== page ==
#include <sys/types.h>
       #include <utime.h>

       int utime(const char *filename, const struct utimbuf *times);

       #include <sys/time.h>

       int utimes(const char *filename, const struct timeval times[2]);

       The  utime()  system  call changes the access and modification times of
       the inode specified by filename to the actime  and  modtime  fields  of
       times respectively.

       If  times  is  NULL, then the access and modification times of the file
       are set to the current time.

       Changing timestamps is permitted when: either the process has appropri-
       ate  privileges,  or  the  effective  user ID equals the user ID of the
       file, or times is NULL and the process has  write  permission  for  the

       The utimbuf structure is:

           struct utimbuf {
               time_t actime;       /* access time */
               time_t modtime;      /* modification time */

       The utime() system call allows specification of timestamps with a reso-
       lution of 1 second.

       The utimes() system call is similar, but the times argument  refers  to
       an  array  rather  than  a  structure.   The elements of this array are
       timeval structures, which allow a precision of 1 microsecond for speci-
       fying timestamps.  The timeval structure is:

           struct timeval {
               long tv_sec;        /* seconds */
               long tv_usec;       /* microseconds */

       times[0]  specifies the new access time, and times[1] specifies the new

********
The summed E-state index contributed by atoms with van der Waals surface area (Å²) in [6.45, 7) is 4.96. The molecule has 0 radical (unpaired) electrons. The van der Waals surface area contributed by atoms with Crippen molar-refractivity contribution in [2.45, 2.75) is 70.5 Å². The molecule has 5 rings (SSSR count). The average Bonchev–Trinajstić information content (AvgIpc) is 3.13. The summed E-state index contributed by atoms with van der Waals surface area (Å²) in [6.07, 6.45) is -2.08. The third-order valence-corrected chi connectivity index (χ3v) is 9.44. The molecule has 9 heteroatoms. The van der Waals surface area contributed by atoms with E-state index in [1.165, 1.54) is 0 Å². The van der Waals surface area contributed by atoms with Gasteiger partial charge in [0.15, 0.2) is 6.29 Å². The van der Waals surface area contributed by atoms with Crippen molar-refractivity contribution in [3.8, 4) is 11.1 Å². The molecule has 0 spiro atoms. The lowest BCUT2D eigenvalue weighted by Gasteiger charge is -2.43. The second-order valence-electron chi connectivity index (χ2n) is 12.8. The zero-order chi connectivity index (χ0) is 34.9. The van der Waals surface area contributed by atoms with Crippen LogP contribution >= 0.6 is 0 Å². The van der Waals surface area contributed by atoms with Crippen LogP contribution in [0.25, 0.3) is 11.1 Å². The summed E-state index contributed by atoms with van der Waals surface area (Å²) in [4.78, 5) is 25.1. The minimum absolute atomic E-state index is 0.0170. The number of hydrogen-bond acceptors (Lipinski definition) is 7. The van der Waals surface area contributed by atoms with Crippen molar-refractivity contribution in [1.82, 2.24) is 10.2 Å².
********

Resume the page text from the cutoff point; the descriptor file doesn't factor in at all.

modification time.  If times is NULL, then analogously to utime(),  the
       access and modification times of the file are set to the current time.

       On  success,  zero is returned.  On error, -1 is returned, and errno is
       set appropriately.

       EACCES Search permission is denied for one of the  directories  in  the

       EROFS  path resides on a read-only file system.

       utime(): SVr4, POSIX.1-2001.  POSIX.1-2008 marks utime() as obsolete.
       utimes(): 4.3BSD, POSIX.1-2001.

       Linux does not allow changing the timestamps on an immutable  file,  or
       setting  the  timestamps to something other than the current time on an
       append-only file.

       In libc4 and libc5, utimes() is just a wrapper for  utime()  and  hence
       does not allow a subsecond resolution.

       chattr(1), futimesat(2), stat(2), utimensat(2), futimens(3), futimes(3)

       This  page  is  part of release 3.35 of the Linux man-pages project.  A
       description of the project, and information about reporting  bugs,  can
       be found at http://man7.org/linux/man-pages/.

Linux                             2008-08-06                          UTIME(2)
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